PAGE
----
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Female Employment and Fertility in Rural China

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  • Fang, Hai
  • Eggleston, Karen N.
  • Rizzo, John A.
  • Zeckhauser, Richard Jay

Abstract

Data on 2,288 married women from the 2006 China Health and Nutrition Survey are deployed to study how off-farm female employment affects fertility. Such employment reduces a married woman’s actual number of children by 0.64, her preferred number by 0.48, and her probability of having more than one child by 54.8 percent. Causality flows in both directions; hence, we use well validated instrumental variables to estimate employment status. China has deep concerns with both female employment and population size. Moreover, female employment is growing quickly. Hence, its implications for fertility must be understood. Ramifications for China’s one-child policy are discussed.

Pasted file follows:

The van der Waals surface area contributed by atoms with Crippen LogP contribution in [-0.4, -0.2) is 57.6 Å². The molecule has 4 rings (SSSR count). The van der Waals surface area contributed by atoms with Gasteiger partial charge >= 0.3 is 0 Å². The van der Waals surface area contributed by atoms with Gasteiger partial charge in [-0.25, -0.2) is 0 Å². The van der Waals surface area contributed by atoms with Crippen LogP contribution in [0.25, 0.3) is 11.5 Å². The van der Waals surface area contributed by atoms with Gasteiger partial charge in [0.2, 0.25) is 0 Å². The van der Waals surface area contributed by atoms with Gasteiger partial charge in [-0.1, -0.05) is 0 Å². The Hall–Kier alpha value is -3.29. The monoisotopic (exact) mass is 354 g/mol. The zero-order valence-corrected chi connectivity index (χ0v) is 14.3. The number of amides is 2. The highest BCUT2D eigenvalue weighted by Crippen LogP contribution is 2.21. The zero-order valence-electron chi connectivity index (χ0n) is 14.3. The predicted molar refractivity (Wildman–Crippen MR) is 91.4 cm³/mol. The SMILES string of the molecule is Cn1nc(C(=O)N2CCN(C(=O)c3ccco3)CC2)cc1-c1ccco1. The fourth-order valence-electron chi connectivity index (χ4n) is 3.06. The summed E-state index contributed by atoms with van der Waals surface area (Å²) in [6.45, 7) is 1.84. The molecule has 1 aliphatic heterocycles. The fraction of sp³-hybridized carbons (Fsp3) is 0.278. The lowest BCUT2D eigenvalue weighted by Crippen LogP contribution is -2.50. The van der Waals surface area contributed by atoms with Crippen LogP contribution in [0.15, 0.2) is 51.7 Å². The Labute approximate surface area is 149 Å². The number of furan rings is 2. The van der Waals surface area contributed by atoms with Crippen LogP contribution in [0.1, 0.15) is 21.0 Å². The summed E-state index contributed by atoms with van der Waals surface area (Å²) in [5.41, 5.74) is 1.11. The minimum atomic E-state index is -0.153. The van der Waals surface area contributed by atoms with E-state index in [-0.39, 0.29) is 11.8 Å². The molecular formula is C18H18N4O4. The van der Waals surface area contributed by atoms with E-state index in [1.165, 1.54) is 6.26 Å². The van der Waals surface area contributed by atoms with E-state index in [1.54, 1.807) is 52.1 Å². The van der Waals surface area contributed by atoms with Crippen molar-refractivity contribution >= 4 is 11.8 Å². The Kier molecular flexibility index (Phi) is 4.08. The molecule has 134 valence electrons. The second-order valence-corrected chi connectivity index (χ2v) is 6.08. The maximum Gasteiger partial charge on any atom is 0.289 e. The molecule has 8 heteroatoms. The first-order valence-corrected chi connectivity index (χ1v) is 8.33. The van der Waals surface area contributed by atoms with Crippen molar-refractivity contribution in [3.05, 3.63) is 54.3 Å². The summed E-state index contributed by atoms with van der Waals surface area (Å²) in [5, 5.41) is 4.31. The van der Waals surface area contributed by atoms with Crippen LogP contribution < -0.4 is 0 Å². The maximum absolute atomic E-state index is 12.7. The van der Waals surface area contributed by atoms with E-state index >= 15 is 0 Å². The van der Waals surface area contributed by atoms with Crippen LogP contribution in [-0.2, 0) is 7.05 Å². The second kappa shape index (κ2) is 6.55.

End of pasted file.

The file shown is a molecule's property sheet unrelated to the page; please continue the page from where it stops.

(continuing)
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Paper provided by Harvard Kennedy School of Government in its series Scholarly Articles with number 4449097.

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Date of creation: 2010
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Publication status: Published in HKS Faculty Research Working Paper Series
Handle: RePEc:hrv:hksfac:4449097

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Cited by:
  1. Fang, Hai & Eggleston, Karen N. & Rizzo, John A. & Zeckhauser, Richard J., 2012. "Jobs and Kids: Female Employment and Fertility in China," Working Paper Series rwp12-054, Harvard University, John F. Kennedy School of Government.

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